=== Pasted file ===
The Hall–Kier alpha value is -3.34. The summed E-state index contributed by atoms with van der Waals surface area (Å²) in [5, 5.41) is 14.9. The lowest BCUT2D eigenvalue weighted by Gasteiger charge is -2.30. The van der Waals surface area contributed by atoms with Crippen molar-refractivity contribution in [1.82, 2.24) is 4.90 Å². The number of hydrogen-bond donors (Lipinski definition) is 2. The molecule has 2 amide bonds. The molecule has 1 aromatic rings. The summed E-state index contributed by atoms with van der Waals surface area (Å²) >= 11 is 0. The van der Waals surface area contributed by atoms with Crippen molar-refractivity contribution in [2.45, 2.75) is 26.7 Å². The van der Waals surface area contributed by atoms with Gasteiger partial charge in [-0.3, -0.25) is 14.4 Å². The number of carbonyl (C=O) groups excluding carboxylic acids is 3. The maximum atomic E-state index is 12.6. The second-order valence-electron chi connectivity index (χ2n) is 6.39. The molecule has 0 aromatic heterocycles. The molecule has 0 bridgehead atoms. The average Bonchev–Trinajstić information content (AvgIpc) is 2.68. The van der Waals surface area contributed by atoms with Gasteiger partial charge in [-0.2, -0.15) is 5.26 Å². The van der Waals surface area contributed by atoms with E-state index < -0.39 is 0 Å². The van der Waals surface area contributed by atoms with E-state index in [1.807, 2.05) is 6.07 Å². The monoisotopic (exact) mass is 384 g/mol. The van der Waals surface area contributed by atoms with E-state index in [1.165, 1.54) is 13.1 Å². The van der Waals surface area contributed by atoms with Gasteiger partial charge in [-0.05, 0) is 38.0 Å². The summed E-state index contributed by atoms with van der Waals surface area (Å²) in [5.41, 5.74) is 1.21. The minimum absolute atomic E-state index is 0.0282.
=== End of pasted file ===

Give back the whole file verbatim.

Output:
The Hall–Kier alpha value is -3.34. The summed E-state index contributed by atoms with van der Waals surface area (Å²) in [5, 5.41) is 14.9. The lowest BCUT2D eigenvalue weighted by Gasteiger charge is -2.30. The van der Waals surface area contributed by atoms with Crippen molar-refractivity contribution in [1.82, 2.24) is 4.90 Å². The number of hydrogen-bond donors (Lipinski definition) is 2. The molecule has 2 amide bonds. The molecule has 1 aromatic rings. The summed E-state index contributed by atoms with van der Waals surface area (Å²) >= 11 is 0. The van der Waals surface area contributed by atoms with Crippen molar-refractivity contribution in [2.45, 2.75) is 26.7 Å². The van der Waals surface area contributed by atoms with Gasteiger partial charge in [-0.3, -0.25) is 14.4 Å². The number of carbonyl (C=O) groups excluding carboxylic acids is 3. The maximum atomic E-state index is 12.6. The second-order valence-electron chi connectivity index (χ2n) is 6.39. The molecule has 0 aromatic heterocycles. The molecule has 0 bridgehead atoms. The average Bonchev–Trinajstić information content (AvgIpc) is 2.68. The van der Waals surface area contributed by atoms with Gasteiger partial charge in [-0.2, -0.15) is 5.26 Å². The van der Waals surface area contributed by atoms with E-state index < -0.39 is 0 Å². The van der Waals surface area contributed by atoms with E-state index in [1.807, 2.05) is 6.07 Å². The monoisotopic (exact) mass is 384 g/mol. The van der Waals surface area contributed by atoms with E-state index in [1.165, 1.54) is 13.1 Å². The van der Waals surface area contributed by atoms with Gasteiger partial charge in [-0.05, 0) is 38.0 Å². The summed E-state index contributed by atoms with van der Waals surface area (Å²) in [5.41, 5.74) is 1.21. The minimum absolute atomic E-state index is 0.0282.